UPDATE 2-Singapore Q4 GDP beats forecasts, biomedicals overtake electronics
* Q4 GDP beats expectations, improves outlook for 2013
* Biomed make bigger contribution than electronics for 1st time
* Downside risk for global economy recede (Adds comments on biomed, forecasts for 2013)
By Kevin Lim
SINGAPORE, Feb 22 (Reuters) - Singapore's economic outlook brightened after fourth quarter growth was revised up substantially, with its young biomedicals sector contributing more to the economy than the electronics sector for the first time.
Singapore's GDP expanded at an annualised rate of 3.3 percent in the fourth quarter from the preceding three months, turning around from the 4.6 percent contraction in the third quarter, according to revised seasonally adjusted data released by the Ministry of Trade and Industry on Friday.
The government declared it was cautiously positive on the outlook for the city state, a major Asian business and financial centre, which has been grappling with slowing growth amid a sharp downturn in demand for its exports.
Its electronics sector, which has long been the mainstay of its manufacturing industry, has struggled in recent quarters due to depressed overseas demand.
The fourth quarter growth beat the 2.1 percent median forecast of economists polled by Reuters and was higher than the advance estimate of 1.8 percent.
Banks such as ANZ and DBS Group expect Singapore's 2013 growth to come in at the top end or exceed the government's 1-3 percent growth forecast, underpinned by improving global economic conditions.
DBS economist Irvin Seah said the better-than-expected fourth quarter "marks the turnaround in the growth trajectory from the bottom registered in third quarter 2012".
Leif Lybecker Eskesen, chief economist at HSBC for India & ASEAN, was more guarded about the outlook due to the uncertain external environment.
"The high-beta economy remains very much at the whim of the global economy, which is still not in tip-top shape, notwithstanding the signs of stabilization we have seen in recent months," he said.
The Singapore dollar rose slightly on the stronger-than-expected data, and was recently at 1.2377 to its U.S. counterpart by 0645 GMT, compared with 1.2420 before the report.
DBS's Seah said that although the electronics sector will probably remain sluggish in coming months, pharmaceutical and transport engineering segments will lead an improvement in manufacturing. He expects the Singapore economy will grow by 3.2 percent this year.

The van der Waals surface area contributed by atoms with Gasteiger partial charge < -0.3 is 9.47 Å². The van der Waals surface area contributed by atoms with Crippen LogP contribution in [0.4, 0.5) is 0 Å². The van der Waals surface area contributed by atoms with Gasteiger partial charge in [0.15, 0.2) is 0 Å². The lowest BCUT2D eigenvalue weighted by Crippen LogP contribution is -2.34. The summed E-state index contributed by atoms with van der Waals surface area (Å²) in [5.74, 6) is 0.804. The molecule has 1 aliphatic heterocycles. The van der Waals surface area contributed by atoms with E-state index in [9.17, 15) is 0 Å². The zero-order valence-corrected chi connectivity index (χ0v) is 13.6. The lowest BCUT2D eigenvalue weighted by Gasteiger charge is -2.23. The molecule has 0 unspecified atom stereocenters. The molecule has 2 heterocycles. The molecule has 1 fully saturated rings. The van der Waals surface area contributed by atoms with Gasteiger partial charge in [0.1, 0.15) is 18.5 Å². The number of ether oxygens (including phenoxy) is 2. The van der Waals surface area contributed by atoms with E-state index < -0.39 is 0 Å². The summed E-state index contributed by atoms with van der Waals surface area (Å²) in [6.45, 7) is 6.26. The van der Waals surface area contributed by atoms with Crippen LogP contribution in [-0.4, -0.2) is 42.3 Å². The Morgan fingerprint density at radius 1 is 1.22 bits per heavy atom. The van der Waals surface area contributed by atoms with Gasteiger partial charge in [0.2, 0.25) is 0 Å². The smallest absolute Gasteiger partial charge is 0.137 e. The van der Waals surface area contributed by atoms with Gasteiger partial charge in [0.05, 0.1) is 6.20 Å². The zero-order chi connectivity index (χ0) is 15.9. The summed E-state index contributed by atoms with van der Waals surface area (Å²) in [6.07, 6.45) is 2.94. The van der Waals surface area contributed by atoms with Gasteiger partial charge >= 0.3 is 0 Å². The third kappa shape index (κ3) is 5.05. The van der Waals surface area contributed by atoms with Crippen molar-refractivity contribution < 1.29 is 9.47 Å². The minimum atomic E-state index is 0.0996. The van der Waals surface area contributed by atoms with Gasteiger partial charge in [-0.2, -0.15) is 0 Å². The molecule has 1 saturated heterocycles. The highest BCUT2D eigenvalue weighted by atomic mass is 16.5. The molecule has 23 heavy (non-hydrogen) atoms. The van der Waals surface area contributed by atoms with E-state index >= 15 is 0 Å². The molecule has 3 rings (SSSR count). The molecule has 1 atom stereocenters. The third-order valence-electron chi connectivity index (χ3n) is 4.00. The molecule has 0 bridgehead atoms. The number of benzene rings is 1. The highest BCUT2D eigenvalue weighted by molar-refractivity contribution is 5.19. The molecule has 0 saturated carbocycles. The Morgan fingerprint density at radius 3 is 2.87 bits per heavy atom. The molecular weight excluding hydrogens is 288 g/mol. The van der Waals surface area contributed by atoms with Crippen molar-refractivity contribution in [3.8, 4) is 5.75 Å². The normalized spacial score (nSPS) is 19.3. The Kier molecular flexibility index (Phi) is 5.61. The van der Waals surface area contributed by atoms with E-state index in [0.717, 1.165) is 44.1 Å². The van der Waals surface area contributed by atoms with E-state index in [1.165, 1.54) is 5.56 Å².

"The return in investor confidence as well as stronger intra-regional trade will provide the necessary impetus for growth in (services) in the coming quarters," he added.
Manufacturing grew 1.9 percent, after shrinking 13.6 percent contraction in the third quarter, while services expanded 2.5 percent following the growth of 0.4 percent in the preceding period.
For the whole of 2012, Singapore's economy expanded by 1.3 percent, down from a revised 5.2 percent in 2011.
Ow Foong Pheng, permanent secretary at the Ministry of Trade and Industry (MTI), told reporters the economy ended the year on a firmer footing and that the "key downside risks" for the global economy have receded.
Singapore's relatively young biomedical sector provided the highlight in the latest data. The sector's share of GDP exceeded electronics for a first time last year. Pharmaceuticals and medical devices expanded 9.9 percent and accounted for 25.5 percent of manufacturing GDP, above electronics' share of 25.0 percent.
Singapore's manufacturing and exports data are already very volatile due to pharmaceuticals, which are produced in batches and can vary sharply from month to month.
HSBC's Eskesen cautioned against reading too much into the pharmaceutical sector growth.
"While final GDP were revised up for the quarter and significantly, this to a large extent was driven by the volatile pharmaceutical sector and is, therefore, not an indication of a changing trend," he said.
Singapore made an aggressive push into biomedicals around 15 years ago, offering generous tax breaks to attract manufacturing investments in pharmaceuticals and providing millions of dollars in funding to get top scientists such as Alan Colman, who famously cloned "Dolly" the sheep, to relocate to Singapore.
ANZ bank economist Vincent Conti said electronics could regain its top position this year.
"Once the global demand situation begins to improve, Singapore's electronics sector will surge and make up the loss in share that happened last year," he said, adding the biomedical sector could see some destocking in the near term.
The Economic Development Board (EDB), Singapore's main development agency, remains bullish about the electronics industry.
EDB's deputy director for electronics Terence Gan told Reuters in a recent interview that companies such as Globalfoundries, STATS ChipPAC and Hoya upgraded or expanded their operations in Singapore in 2012.
He said the electronics "industry has the ability to ride on the global economic recovery when it happens."
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- To track Singapore economic data, click ($1 = 1.2393 Singapore dollars) (Editing by Shri Navaratnam and John O'Callaghan)